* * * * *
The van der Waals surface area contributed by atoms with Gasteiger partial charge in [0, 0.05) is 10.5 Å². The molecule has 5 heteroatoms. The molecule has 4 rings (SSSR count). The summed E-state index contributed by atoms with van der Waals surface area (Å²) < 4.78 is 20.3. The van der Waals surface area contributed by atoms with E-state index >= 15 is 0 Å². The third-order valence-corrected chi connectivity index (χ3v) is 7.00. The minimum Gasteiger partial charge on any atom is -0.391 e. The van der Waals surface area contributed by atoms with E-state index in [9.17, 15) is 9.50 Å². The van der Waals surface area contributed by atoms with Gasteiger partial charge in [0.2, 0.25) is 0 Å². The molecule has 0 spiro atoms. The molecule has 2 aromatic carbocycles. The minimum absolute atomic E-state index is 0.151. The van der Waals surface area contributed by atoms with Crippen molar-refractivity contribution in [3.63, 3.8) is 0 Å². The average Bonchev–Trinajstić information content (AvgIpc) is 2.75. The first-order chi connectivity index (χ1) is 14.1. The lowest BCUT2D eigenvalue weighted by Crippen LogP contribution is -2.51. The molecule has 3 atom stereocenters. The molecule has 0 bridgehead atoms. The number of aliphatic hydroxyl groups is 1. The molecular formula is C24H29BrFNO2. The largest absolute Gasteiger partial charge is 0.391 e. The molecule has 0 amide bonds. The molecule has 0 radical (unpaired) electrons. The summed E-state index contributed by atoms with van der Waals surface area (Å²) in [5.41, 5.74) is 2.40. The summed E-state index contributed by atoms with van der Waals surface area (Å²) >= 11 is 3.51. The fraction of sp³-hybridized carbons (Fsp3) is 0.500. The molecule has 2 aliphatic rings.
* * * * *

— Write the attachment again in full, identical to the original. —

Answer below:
The van der Waals surface area contributed by atoms with Gasteiger partial charge in [0, 0.05) is 10.5 Å². The molecule has 5 heteroatoms. The molecule has 4 rings (SSSR count). The summed E-state index contributed by atoms with van der Waals surface area (Å²) < 4.78 is 20.3. The van der Waals surface area contributed by atoms with E-state index >= 15 is 0 Å². The third-order valence-corrected chi connectivity index (χ3v) is 7.00. The minimum Gasteiger partial charge on any atom is -0.391 e. The van der Waals surface area contributed by atoms with E-state index in [9.17, 15) is 9.50 Å². The van der Waals surface area contributed by atoms with Gasteiger partial charge in [0.2, 0.25) is 0 Å². The molecule has 0 spiro atoms. The molecule has 2 aromatic carbocycles. The minimum absolute atomic E-state index is 0.151. The van der Waals surface area contributed by atoms with Crippen molar-refractivity contribution in [3.63, 3.8) is 0 Å². The average Bonchev–Trinajstić information content (AvgIpc) is 2.75. The first-order chi connectivity index (χ1) is 14.1. The lowest BCUT2D eigenvalue weighted by Crippen LogP contribution is -2.51. The molecule has 3 atom stereocenters. The molecule has 0 bridgehead atoms. The number of aliphatic hydroxyl groups is 1. The molecular formula is C24H29BrFNO2. The largest absolute Gasteiger partial charge is 0.391 e. The molecule has 0 amide bonds. The molecule has 0 radical (unpaired) electrons. The summed E-state index contributed by atoms with van der Waals surface area (Å²) in [5.41, 5.74) is 2.40. The summed E-state index contributed by atoms with van der Waals surface area (Å²) >= 11 is 3.51. The fraction of sp³-hybridized carbons (Fsp3) is 0.500. The molecule has 2 aliphatic rings.